YK Poudel

Bhutan has made an ambitious goal to contribute Nu 50 billion to Gross Domestic Product (GDP) by 2029—with between 7 and 8 percent annual growth.

Bhutan aims to boost Gross Domestic Product (GDP) significantly by 2029, targeting a contribution of Nu 50 billion.

This can be achieved only through consistent annual growth ranging between 7 and 8 percent.

At yesterday’s meet-the-press programme in Thimphu, Minister of Agriculture and Livestock, Younten Phuntsho, highlighted that in the 13th Five Year Plan, the Department of Agriculture will prioritise: promotion of large-scale commercial farming; enhancing support for subsistence farming to improve livelihoods and ensure food security; promotion of high-value products for export markets; enhancing ecosystem services for sustainable and resilient biodiversity initiatives; and improving the governance mechanism to enhance the business ecosystem.

Lyonpo said that large-scale commercial farming would involve a collaborative effort between government agencies and youth, utilising advanced commercial farming techniques, adding that the government intends to foster the cultivation of high-value agricultural crops and livestock commodities with significant market value, facilitating their exportation.

The agriculture department has facilitated the connection between farming communities and schools, as well as other institutions, enabling them to supply their produce as part of the school-feeding programme.

Lyonpo said that the development of agriculture and livestock businesses and enterprises is paramount. These initiatives are strategically aligned with the government’s Five-Year Plan (FYP), which seeks to bolster the economy by contributing to a US Dollar 5 billion GDP.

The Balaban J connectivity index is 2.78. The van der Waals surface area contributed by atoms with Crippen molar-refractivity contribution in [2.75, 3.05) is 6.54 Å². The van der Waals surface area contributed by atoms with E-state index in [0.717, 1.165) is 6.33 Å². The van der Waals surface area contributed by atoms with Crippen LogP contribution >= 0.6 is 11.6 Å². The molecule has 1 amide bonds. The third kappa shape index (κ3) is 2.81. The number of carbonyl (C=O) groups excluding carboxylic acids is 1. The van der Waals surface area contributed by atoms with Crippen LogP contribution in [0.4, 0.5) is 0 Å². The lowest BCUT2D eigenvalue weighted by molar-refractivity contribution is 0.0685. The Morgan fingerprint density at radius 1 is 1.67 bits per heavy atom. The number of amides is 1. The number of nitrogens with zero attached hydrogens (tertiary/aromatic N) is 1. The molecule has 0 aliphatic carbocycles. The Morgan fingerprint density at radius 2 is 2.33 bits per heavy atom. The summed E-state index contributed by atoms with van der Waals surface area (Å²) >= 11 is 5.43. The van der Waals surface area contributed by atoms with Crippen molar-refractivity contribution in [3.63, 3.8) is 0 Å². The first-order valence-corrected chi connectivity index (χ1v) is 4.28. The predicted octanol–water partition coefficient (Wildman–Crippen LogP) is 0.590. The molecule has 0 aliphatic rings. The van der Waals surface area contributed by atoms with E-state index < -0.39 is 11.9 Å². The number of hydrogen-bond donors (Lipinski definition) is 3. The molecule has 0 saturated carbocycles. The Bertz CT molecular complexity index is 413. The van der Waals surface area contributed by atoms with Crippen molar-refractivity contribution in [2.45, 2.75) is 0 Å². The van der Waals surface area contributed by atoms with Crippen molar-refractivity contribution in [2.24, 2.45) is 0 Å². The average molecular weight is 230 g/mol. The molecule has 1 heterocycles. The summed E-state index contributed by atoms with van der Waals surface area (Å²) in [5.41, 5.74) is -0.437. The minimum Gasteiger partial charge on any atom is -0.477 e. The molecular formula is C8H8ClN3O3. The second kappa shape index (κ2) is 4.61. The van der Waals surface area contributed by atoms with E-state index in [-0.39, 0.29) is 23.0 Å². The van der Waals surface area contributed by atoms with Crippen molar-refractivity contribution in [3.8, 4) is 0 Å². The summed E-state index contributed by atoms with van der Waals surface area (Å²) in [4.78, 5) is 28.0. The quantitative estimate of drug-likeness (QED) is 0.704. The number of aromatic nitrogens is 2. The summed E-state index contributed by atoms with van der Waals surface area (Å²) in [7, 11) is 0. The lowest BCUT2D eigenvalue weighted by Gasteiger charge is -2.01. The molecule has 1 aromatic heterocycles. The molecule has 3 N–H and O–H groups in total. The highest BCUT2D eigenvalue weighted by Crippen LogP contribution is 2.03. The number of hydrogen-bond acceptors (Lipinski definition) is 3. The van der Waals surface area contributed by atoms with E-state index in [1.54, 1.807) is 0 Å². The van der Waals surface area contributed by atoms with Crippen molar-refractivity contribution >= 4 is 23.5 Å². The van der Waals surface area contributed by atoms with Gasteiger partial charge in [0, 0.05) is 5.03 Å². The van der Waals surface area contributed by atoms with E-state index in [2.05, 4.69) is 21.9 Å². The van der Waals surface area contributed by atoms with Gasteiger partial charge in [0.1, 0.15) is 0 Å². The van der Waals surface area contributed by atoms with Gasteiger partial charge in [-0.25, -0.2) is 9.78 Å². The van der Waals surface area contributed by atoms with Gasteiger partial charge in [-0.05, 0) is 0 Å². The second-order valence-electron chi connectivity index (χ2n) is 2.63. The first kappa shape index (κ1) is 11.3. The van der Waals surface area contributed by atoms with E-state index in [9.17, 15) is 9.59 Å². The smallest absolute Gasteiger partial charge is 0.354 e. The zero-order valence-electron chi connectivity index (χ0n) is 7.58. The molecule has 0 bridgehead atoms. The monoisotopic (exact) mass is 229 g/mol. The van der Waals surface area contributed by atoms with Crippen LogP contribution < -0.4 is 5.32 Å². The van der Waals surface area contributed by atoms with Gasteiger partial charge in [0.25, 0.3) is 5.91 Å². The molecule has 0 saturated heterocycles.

According to an official from the Department of Agriculture, the proposed projects under the 13th Plan (FYP) are designed to achieve specific outputs, including the enhancement of the business ecosystem and the increase in GDP through the strategic sector’s contribution.

The official said that under the two main proposals of promoting large-scale commercial farming and supporting subsistence farming, five projects are planned with a proposed budget allocation: Nu 2,850.62 million for large-scale farming; Nu 10,615.16 million for subsistence farming; Nu 466.3 million for high-value products; Nu 101 million for biodiversity initiatives; Nu 2006 million for policy and legislation.

This totals Nu 15,897.58 million proposed for implementation over the next five years.

In 2022, the primary sector, which includes agriculture, forestry, and livestock, contributed Nu 33,422.60 million, accounting for 14.67 percent of the country’s GDP. In comparison, the secondary sector (industries) contributed 31.82 percent, and the tertiary sector (services) contributed 53.50 percent.

The total domestic production in Bhutan in 2022 was 173,240.59 metric tons (MT) of cereals, vegetables, fruits, and spices. Bhutan exports about 27 items worth Nu 2,650 million annually, while the import value for 144 items amounts to Nu 23,526.07 million. The projected food requirement by 2034 is estimated at 429,908 MT of cereals, vegetables, and fruits.

The RNR Census 2019 revealed that 26.4 percent of land in Bhutan is fallow, indicating increasing challenges for farmers.

Despite these challenges, it is noteworthy that the agriculture, forestry, and livestock sectors achieved an annual growth rate of 9.6 percent between 2000 and 2022.

In line with the “Food Nutrition Security Policy of Bhutan 2024,” maintaining a national food security reserve is mandated for the Food Corporation of Bhutan Limited due to Bhutan’s heightened vulnerability to both man-made and natural calamities.

This policy highlights the importance of ensuring food security to safeguard the well-being of the population, especially in times of crisis.